U.S. stock index futures point to a lower open on Wednesday ahead of another round of corporate earnings reports. The lower market sentiment follows historic rallies by the Dow Jones and S&P 500 Indices on Tuesday.
Futures on the Dow Jones Industrial Average were down 0.03 percent, futures on the Standard & Poor's 500 Index were down 0.07 percent, and those on the Nasdaq 100 Index were down 0.08 percent.
Investors continue to stay focused on this week's corporate quarterly earnings reports with News Corp. (NASDAQ: NWSA) and Groupon Inc. (Nasdaq: GRPN) expected to announce their quarterly results on Wednesday.
Analysts polled by Thomson Reuters forecast News Corp. to report slightly lower third quarter earnings of $0.36 per share on revenues of $9.14 billion, compared with a profit of $0.37 per share on revenues of $8.40 billion in the same period last year.
Analysts polled by FactSet expect Groupon Inc. to report a narrow loss of $0.01 a share, compare with $0.02 a share reported in the year ago period.
The Dow Jones Industrial Average made financial history on Tuesday, breaching the 15,000 mark for the first time ever. The index closed up 87.31 points, or 0.58 percent, at 15,056.20. The broader S&P 500 Index climbed 8.46 points, or 0.52 percent, to close at a record high of 1,625.96. The tech-heavy Nasdaq Composite Index advanced 0.11 percent to 3,396.6 points.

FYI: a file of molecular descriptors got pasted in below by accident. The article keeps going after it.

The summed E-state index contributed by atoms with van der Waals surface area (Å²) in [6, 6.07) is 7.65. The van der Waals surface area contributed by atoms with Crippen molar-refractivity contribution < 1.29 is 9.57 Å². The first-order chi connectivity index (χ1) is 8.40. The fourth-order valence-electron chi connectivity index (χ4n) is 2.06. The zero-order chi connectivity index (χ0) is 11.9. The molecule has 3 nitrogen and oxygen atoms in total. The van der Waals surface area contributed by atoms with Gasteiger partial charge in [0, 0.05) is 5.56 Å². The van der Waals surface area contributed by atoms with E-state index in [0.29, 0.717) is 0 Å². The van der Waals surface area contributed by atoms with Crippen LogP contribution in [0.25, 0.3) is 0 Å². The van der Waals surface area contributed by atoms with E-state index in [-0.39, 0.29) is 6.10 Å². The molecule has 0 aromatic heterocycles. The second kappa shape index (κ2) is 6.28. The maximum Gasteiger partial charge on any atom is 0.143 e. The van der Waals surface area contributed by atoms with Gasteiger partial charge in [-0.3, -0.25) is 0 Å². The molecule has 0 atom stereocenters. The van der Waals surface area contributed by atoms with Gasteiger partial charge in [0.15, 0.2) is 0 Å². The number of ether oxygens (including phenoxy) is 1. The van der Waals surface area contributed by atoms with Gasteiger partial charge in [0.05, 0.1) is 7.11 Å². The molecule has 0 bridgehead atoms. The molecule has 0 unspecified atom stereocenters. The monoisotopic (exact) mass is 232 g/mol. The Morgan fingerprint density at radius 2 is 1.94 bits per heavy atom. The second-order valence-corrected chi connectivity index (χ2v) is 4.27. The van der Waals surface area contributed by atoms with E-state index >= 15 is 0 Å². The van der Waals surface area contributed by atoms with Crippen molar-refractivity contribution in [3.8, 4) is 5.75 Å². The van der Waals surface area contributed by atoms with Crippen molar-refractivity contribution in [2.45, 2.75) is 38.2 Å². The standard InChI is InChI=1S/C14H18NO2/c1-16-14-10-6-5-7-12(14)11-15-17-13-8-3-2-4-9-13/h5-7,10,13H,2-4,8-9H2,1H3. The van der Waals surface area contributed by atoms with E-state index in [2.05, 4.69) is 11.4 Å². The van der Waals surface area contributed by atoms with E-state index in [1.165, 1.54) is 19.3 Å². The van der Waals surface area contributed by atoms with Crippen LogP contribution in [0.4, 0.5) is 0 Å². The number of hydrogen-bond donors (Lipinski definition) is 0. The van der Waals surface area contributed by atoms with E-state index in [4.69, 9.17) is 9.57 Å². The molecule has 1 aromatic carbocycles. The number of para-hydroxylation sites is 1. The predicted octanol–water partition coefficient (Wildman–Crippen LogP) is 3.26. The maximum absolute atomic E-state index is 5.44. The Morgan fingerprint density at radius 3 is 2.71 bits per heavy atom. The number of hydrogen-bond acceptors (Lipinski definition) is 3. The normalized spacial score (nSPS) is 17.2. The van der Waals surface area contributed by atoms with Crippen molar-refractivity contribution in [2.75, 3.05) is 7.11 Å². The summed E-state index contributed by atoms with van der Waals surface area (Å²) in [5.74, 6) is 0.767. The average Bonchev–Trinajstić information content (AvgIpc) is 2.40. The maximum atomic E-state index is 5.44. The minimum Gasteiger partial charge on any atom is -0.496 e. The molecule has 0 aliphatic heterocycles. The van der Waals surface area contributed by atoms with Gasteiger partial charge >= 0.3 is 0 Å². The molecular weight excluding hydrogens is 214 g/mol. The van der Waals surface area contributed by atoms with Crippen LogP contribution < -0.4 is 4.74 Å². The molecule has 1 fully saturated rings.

European markets opened on a higher note on Wednesday supported by a better-than-expected China trade data.
The London's FTSE 100 gained 0.3 percent, while Germany's DAX rose 0.22 percent and France's CAC 40 advanced 0.40 percent.
In Asia, most of the markets traded in the green based on strong Chinese trade data. Japan's Nikkei 225 index rose 0.74 percent to 14,285.69. Hong Kong's Hang Seng gained 0.86 percent to close at 23244.35, while China's Shanghai Composite advanced 0.48 percent to 2246.30. South Korea's Kospi advanced marginally 0.11 percent to 1,956.45.
China reported a trade surplus of $18.6 billion for April, supported by a 14.7 percent surge in exports and a 16.8 percent growth in imports, compared with the year ago period. The trade data beat market expectations of a 10.3 percent rise in exports, a 13.9 percent increase in imports and a trade surplus of $15.1 billion.
However, analysts from Nomura expressed concerns over accuracy of the data as they averred that Chinese companies provided false information to the government to hide efforts to bring in more capital from abroad than the state allowed.
“We believe exports to destinations like Hong Kong, a major financial hub, are likely being over-invoiced in an attempt to circumvent capital controls and bring foreign capital into China,” Nomura analyst Zhiwei Zhang said in a research note.